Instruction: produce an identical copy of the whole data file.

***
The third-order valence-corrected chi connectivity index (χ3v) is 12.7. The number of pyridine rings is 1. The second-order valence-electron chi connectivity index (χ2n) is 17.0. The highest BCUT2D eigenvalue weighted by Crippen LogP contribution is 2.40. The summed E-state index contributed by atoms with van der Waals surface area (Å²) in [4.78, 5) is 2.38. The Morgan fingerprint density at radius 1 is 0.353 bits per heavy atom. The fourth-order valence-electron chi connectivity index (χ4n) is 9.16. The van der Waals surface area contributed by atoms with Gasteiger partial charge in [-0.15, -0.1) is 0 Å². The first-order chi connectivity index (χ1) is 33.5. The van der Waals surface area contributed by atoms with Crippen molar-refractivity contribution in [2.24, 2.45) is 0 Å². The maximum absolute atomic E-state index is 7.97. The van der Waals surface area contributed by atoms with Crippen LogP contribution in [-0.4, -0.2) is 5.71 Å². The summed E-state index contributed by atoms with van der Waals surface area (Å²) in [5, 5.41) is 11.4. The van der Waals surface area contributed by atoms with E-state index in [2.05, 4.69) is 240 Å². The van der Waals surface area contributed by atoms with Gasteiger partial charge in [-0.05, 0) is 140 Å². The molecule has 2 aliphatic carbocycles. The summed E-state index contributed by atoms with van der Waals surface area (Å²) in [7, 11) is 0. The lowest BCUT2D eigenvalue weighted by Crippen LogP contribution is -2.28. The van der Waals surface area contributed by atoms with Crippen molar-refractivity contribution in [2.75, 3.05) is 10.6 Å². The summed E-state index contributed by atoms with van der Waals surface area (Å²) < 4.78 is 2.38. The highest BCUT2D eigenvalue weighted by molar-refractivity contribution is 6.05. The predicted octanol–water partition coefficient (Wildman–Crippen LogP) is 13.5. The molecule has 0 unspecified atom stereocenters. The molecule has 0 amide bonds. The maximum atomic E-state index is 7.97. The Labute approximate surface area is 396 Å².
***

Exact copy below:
The third-order valence-corrected chi connectivity index (χ3v) is 12.7. The number of pyridine rings is 1. The second-order valence-electron chi connectivity index (χ2n) is 17.0. The highest BCUT2D eigenvalue weighted by Crippen LogP contribution is 2.40. The summed E-state index contributed by atoms with van der Waals surface area (Å²) in [4.78, 5) is 2.38. The Morgan fingerprint density at radius 1 is 0.353 bits per heavy atom. The fourth-order valence-electron chi connectivity index (χ4n) is 9.16. The van der Waals surface area contributed by atoms with Gasteiger partial charge in [-0.15, -0.1) is 0 Å². The first-order chi connectivity index (χ1) is 33.5. The van der Waals surface area contributed by atoms with Crippen molar-refractivity contribution in [2.24, 2.45) is 0 Å². The maximum absolute atomic E-state index is 7.97. The van der Waals surface area contributed by atoms with Crippen LogP contribution in [-0.4, -0.2) is 5.71 Å². The summed E-state index contributed by atoms with van der Waals surface area (Å²) in [5, 5.41) is 11.4. The van der Waals surface area contributed by atoms with E-state index in [2.05, 4.69) is 240 Å². The van der Waals surface area contributed by atoms with Gasteiger partial charge in [-0.05, 0) is 140 Å². The molecule has 2 aliphatic carbocycles. The summed E-state index contributed by atoms with van der Waals surface area (Å²) in [7, 11) is 0. The lowest BCUT2D eigenvalue weighted by Crippen LogP contribution is -2.28. The van der Waals surface area contributed by atoms with Crippen molar-refractivity contribution in [2.75, 3.05) is 10.6 Å². The summed E-state index contributed by atoms with van der Waals surface area (Å²) < 4.78 is 2.38. The highest BCUT2D eigenvalue weighted by molar-refractivity contribution is 6.05. The predicted octanol–water partition coefficient (Wildman–Crippen LogP) is 13.5. The molecule has 0 unspecified atom stereocenters. The molecule has 0 amide bonds. The maximum atomic E-state index is 7.97. The Labute approximate surface area is 396 Å².